- The Washington Times - Tuesday, March 25, 2008

Murder. Corruption. Race-baiting. Cover-ups. Civil lawsuits. Adultery. Perjury. Obstruction of justice. Missing police files. It’s potent fodder for a Hollywood movie (if only an updated remake of the Al Pacino-John Cusak “City Hall). For Detroiters, however, it’s just the beginning of the salacious scandal swirling around Detroit Mayor Kwame Kilpatrick, whose mother, Rep. Carolyn Kilpatrick, is chairman of the Congressional Black Caucus.

Mr. Kilpatrick earlier this month conceded being with a woman not his wife and vowed not to step down, despite urgings from the legislature (which voted for him to step down), pressure from the state governor and, most important, constant calls from the people who have twice elected him. The adulterous concession did little to restore his standing as mayor; Mr. Kilpatrick, 37, remains shrouded in criminal wrongdoing. Wayne County prosecutor Kym Worthy announced yesterday a 12-count indictment that charges Mr. Kilpatrick and his former chief of staff, Christine Beatty (his former lover) with perjury and obstruction of justice, among other charges. Mr. Kilpatrick said afterward that he looks forward to being vindicated and moving forward by conducting the city’s business.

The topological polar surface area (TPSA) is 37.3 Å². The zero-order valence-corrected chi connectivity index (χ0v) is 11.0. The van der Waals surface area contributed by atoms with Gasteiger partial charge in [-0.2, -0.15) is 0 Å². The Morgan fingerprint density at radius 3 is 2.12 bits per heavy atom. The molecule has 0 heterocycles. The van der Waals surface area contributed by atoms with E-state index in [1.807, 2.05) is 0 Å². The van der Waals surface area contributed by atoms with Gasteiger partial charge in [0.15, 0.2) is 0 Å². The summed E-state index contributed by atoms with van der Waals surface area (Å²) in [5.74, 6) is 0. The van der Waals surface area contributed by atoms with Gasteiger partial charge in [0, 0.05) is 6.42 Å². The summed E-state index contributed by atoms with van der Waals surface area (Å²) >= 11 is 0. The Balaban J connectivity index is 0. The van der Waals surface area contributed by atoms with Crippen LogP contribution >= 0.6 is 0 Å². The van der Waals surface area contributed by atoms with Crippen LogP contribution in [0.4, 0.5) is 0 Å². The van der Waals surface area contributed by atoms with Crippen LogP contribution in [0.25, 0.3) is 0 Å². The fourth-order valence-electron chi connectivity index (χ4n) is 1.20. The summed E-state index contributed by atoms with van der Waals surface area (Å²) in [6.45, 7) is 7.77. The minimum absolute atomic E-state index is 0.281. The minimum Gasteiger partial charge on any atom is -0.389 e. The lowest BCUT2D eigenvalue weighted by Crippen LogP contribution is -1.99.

But can he? Can Mr. Kilpatrick move forward? Can he judiciously conduct the people’s business in an atmosphere that he himself has tainted with the “N” word?

Mr. Kilpatrick is in the untenable position of having lost the confidence of both local lawmakers and his own constituents.

The unfolding drama in Detroit began with the murder in 2003 of an exotic dancer (a murder that remains unsolved), a whistle-blowing trial in 2005 (when police talked cover-up) and testimony in 2007 from Mr. Kilpatrick and Ms. Beatty, both of whom denied the affair under oath. From there, the indictment and the Hollywood script take over.

None of this bodes well for Mr. Kilpatrick, whether he stays or goes. As for Detroiters, the scandal is either a harbinger or a blessing in disguise.

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